The 49ers return to the practice field Tuesday in Santa Clara, as the reality sets in they will be without No. 1 wide receiver Michael Crabtree for most of the regular season.
It was a crushing blow for the organization to lose its first 1,000-yard receiver since Terrell Owens. Crabtree underwent surgery Wednesday to repair a torn right Achilles tendon. His rehab is expected to keep him sidelined for approximately six months.
The good news is it's highly debatable whether the loss of a wide receiver should have a major impact on a team's season.
Let's think back to 1997. In the 49ers' first game of the year, Jerry Rice sustained a torn ACL against the Tampa Bay Buccaneers.
Rice was not only the 49ers' best wide receiver, he was the best wide receiver in the NFL. But the 49ers, who went 12-4 the previous season with a healthy Rice, won 11 games in a row without Rice and finished at 13-3.
Terrell Owens, in his second season, and J.J. Stokes were the leading receivers on a team that eventually lost to the Green Bay Packers in the NFL championship game.
The quarterback is the key; not the wide receiver who was lost.
Steve Young kept things going without his top receiver. And that's what Colin Kaepernick must do this season -- in his first full year as the 49ers' starter.
Evidence seems to suggest that No. 1 receiver has very little impact on the bottom line.
Crabtree was one of 20 players in the NFL to amass 1,000 yards or more receiving last season. Eleven of those players were on teams that did not even advance to the playoffs.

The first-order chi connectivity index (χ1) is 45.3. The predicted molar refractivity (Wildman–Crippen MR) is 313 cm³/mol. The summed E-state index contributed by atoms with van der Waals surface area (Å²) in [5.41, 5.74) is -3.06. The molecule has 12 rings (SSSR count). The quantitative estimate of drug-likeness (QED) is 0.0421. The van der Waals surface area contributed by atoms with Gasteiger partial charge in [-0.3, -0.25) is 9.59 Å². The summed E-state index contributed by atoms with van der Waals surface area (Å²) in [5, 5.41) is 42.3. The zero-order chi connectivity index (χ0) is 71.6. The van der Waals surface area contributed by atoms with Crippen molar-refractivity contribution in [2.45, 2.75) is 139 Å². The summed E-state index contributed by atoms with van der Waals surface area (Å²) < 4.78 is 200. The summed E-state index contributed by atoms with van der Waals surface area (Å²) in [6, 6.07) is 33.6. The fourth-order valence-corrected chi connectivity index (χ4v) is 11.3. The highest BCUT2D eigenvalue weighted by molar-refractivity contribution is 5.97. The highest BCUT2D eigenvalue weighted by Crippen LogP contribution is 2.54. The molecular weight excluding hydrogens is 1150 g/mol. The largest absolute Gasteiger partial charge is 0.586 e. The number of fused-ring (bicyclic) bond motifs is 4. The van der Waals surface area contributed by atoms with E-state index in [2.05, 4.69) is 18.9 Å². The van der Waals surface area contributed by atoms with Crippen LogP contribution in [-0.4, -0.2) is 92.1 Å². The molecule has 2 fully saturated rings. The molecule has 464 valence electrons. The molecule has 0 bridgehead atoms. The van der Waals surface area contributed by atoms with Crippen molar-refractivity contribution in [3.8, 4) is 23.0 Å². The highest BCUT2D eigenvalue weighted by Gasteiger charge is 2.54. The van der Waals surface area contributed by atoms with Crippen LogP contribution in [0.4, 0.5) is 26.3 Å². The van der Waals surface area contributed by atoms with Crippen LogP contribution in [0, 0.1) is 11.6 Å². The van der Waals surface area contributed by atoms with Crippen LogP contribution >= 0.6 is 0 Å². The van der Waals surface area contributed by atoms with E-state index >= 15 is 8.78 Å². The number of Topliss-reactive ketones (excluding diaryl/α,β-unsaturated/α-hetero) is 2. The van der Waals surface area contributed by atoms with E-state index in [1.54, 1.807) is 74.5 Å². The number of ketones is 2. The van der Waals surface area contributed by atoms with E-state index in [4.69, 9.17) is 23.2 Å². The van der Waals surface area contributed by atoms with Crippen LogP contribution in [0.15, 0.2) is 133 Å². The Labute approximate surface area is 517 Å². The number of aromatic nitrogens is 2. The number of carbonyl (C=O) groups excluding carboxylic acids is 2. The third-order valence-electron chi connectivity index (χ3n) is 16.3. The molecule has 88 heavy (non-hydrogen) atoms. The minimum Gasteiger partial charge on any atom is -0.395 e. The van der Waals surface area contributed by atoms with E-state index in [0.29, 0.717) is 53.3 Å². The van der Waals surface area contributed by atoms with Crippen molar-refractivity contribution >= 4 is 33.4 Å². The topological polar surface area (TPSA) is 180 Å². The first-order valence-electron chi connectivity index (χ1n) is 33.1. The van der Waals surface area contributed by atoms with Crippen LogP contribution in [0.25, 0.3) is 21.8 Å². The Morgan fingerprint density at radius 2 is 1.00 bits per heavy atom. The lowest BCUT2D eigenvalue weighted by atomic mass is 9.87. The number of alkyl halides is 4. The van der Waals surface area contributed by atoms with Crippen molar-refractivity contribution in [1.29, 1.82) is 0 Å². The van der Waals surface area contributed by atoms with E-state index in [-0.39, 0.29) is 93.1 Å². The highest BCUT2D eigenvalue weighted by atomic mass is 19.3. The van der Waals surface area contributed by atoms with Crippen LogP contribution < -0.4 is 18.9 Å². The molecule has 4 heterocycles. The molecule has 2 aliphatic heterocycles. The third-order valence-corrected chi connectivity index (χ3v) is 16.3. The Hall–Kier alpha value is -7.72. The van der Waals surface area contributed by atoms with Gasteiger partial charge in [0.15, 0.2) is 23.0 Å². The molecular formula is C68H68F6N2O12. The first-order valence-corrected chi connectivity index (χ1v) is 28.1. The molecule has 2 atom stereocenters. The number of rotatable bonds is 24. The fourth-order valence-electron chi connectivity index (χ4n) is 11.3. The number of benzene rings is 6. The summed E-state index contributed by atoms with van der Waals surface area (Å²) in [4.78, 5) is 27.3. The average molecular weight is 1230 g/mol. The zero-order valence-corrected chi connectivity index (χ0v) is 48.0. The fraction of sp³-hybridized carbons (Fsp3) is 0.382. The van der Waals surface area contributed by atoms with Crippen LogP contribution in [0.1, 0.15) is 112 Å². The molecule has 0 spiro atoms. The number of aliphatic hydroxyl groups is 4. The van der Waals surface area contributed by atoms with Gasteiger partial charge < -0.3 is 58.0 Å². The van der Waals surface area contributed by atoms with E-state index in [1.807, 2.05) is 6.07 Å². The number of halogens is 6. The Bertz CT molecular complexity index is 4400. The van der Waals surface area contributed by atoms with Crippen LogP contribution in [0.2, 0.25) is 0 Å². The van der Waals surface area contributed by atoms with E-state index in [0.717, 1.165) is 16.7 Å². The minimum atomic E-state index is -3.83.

Just think about Tom Brady. Until Wes Welker and Randy Moss came to the New England Patriots, Brady never had a true No. 1 receiver. He won his three Super Bowls with a different No. 1 receiver each time: Troy Brown, Deion Branch and David Givens.
In 2010, the San Diego Chargers' franchise player, Vincent Jackson, sat out most of the season in a contract dispute. What happened that season? The Chargers still ranked No. 2 in the NFL in passing, and Philip Rivers had a 101.9 passer rating.
There were years in which the Indianapolis Colts' corps of wide receivers was decimated by injuries, and the offense just kept putting up big numbers with Peyton Manning.
Jim Harbaugh said last week he's excited to see which young receivers will emerge after Crabtree's injury. A.J. Jenkins, Ricardo Lockette and rookie Quinton Patton are some of the talented young guys on the roster.
And let's not forget, the 49ers still have the wide receiver, Anquan Boldin, who led the Super Bowl champion Baltimore Ravens in receptions and receiving yards in the regular season and postseason.
So as much as the story a week ago was about Crabtree, it's up to Kaepernick to make sure the 49ers do not miss him.